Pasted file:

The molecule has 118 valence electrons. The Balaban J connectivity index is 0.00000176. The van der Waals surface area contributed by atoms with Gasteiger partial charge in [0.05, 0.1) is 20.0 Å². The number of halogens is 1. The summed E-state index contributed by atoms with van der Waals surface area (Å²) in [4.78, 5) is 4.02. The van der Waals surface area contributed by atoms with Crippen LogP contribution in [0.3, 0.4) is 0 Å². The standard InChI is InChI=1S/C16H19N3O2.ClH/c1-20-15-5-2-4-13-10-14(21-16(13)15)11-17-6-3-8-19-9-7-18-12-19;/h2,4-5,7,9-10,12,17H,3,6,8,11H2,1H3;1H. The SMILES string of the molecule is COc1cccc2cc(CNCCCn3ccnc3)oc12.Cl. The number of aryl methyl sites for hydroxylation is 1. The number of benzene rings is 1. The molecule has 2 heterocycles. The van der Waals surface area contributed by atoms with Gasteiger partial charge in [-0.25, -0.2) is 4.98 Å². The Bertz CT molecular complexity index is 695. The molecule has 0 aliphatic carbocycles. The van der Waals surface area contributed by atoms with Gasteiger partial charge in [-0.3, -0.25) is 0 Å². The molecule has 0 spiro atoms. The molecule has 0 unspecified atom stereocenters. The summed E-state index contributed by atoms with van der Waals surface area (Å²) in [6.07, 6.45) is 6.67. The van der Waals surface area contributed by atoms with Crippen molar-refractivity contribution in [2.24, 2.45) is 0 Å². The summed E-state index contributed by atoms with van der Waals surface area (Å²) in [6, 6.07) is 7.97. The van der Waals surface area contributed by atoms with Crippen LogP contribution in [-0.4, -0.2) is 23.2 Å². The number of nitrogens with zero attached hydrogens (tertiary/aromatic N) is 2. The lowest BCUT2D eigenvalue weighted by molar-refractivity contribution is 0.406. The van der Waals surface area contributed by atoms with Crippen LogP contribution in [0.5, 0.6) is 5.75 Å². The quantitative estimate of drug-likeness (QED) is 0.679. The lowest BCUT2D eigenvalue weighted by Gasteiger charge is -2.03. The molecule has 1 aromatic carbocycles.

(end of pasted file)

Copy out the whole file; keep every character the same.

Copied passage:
The molecule has 118 valence electrons. The Balaban J connectivity index is 0.00000176. The van der Waals surface area contributed by atoms with Gasteiger partial charge in [0.05, 0.1) is 20.0 Å². The number of halogens is 1. The summed E-state index contributed by atoms with van der Waals surface area (Å²) in [4.78, 5) is 4.02. The van der Waals surface area contributed by atoms with Crippen LogP contribution in [0.3, 0.4) is 0 Å². The standard InChI is InChI=1S/C16H19N3O2.ClH/c1-20-15-5-2-4-13-10-14(21-16(13)15)11-17-6-3-8-19-9-7-18-12-19;/h2,4-5,7,9-10,12,17H,3,6,8,11H2,1H3;1H. The SMILES string of the molecule is COc1cccc2cc(CNCCCn3ccnc3)oc12.Cl. The number of aryl methyl sites for hydroxylation is 1. The number of benzene rings is 1. The molecule has 2 heterocycles. The van der Waals surface area contributed by atoms with Gasteiger partial charge in [-0.25, -0.2) is 4.98 Å². The Bertz CT molecular complexity index is 695. The molecule has 0 aliphatic carbocycles. The van der Waals surface area contributed by atoms with Gasteiger partial charge in [-0.3, -0.25) is 0 Å². The molecule has 0 spiro atoms. The molecule has 0 unspecified atom stereocenters. The summed E-state index contributed by atoms with van der Waals surface area (Å²) in [6.07, 6.45) is 6.67. The van der Waals surface area contributed by atoms with Crippen molar-refractivity contribution in [2.24, 2.45) is 0 Å². The summed E-state index contributed by atoms with van der Waals surface area (Å²) in [6, 6.07) is 7.97. The van der Waals surface area contributed by atoms with Crippen LogP contribution in [-0.4, -0.2) is 23.2 Å². The number of nitrogens with zero attached hydrogens (tertiary/aromatic N) is 2. The lowest BCUT2D eigenvalue weighted by molar-refractivity contribution is 0.406. The van der Waals surface area contributed by atoms with Crippen LogP contribution in [0.5, 0.6) is 5.75 Å². The quantitative estimate of drug-likeness (QED) is 0.679. The lowest BCUT2D eigenvalue weighted by Gasteiger charge is -2.03. The molecule has 1 aromatic carbocycles.